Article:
Paper roses--and paper everything else--are the stars of this wedding from Newberry Brothers.
A view of the paper chuppah.
A closer view of the chuppah. Although the bride got much of her design inspiration from Pinterest, "Most of the paper weddings we found pictures of were too relaxed and didn't seem elegant," explains Newberry's Emily Tolve. "So, those were all used for inspiration, but we all wanted to take it to the next level, by making things much more elaborate yet elegant and monochromatic--save for the bouquets and boutonnieres, which all use handmade, colorful papers, along with the flowers at the base of the tall centerpieces."
The dramatic paper crown of the chuppah.
Strands of paper cones dangle from the chuppah.
A longer view.
Towering paper "flowers" flank the aisle.
A closer view.
An overhead view of tabletops; the venue is History Colorado.
A rustic detail at the venue.
The head table. All candles--pillars and votives--are battery-operated.
A guest table.
Paper flowers pop with color on tabletops.
More paper flowers ...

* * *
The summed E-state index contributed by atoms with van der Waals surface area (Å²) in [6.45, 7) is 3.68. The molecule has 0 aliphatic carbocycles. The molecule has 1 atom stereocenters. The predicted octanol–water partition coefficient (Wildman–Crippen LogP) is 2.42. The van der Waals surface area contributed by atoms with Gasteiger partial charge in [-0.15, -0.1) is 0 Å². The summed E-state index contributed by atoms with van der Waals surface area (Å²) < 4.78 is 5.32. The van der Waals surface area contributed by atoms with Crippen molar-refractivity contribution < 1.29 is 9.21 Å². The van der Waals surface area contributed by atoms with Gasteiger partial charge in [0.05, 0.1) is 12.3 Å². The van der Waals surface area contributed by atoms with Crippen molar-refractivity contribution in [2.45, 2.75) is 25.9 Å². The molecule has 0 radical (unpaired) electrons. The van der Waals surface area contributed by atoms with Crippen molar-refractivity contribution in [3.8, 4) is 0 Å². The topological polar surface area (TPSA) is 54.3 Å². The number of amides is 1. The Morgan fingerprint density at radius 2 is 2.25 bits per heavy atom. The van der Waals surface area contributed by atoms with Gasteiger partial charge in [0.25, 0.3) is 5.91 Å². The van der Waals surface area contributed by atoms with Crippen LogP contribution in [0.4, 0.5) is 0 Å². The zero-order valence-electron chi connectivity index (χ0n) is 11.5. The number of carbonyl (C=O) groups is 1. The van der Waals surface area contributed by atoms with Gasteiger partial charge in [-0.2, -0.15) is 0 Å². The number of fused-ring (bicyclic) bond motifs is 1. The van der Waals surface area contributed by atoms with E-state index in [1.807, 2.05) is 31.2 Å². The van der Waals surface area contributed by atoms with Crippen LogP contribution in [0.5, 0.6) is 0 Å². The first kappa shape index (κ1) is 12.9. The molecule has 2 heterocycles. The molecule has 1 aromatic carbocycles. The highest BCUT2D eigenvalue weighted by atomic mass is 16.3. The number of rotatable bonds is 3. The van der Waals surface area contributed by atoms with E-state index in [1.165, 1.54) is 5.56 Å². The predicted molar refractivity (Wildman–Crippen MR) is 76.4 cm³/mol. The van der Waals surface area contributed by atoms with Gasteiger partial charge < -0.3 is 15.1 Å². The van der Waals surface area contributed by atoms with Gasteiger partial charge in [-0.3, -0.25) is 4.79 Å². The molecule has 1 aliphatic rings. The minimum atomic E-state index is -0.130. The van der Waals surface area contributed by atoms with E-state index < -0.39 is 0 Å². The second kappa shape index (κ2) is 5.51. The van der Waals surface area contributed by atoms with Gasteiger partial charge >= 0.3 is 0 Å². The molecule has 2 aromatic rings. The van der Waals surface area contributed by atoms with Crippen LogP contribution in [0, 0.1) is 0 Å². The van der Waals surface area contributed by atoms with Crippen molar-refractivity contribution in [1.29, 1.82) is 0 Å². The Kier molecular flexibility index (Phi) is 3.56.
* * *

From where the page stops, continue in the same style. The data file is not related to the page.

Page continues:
... and more ...
.. and more ...
... and more.
Tabletops feature one of two styles: either a tall "rose" or "flowers" in three varied heights with flat "blooms" (shown here). The event team initially tried to wrap the poles in paper, but the paper didn't cover the poles well. "So we used a light gossamer to bring a softness to the poles," Tolve says.
A view from the top.
A longer view of the tall centerpieces.
The other style of tall centerpiece is this "rose" structure.
The top of the "rose."
A long view of the "rose" centerpiece.
Lighting makes the white paper decor sing.
LMD Productions provided drape and lighting.
Note the oversize paper roses on the drape.
The state of Colorado gets its shout-out.
And one more non-paper element: cake!
For another beautiful wedding from Newberry Brothers and Faye Gardenswartz, click here.For more inspiring Photo Galleries, click here.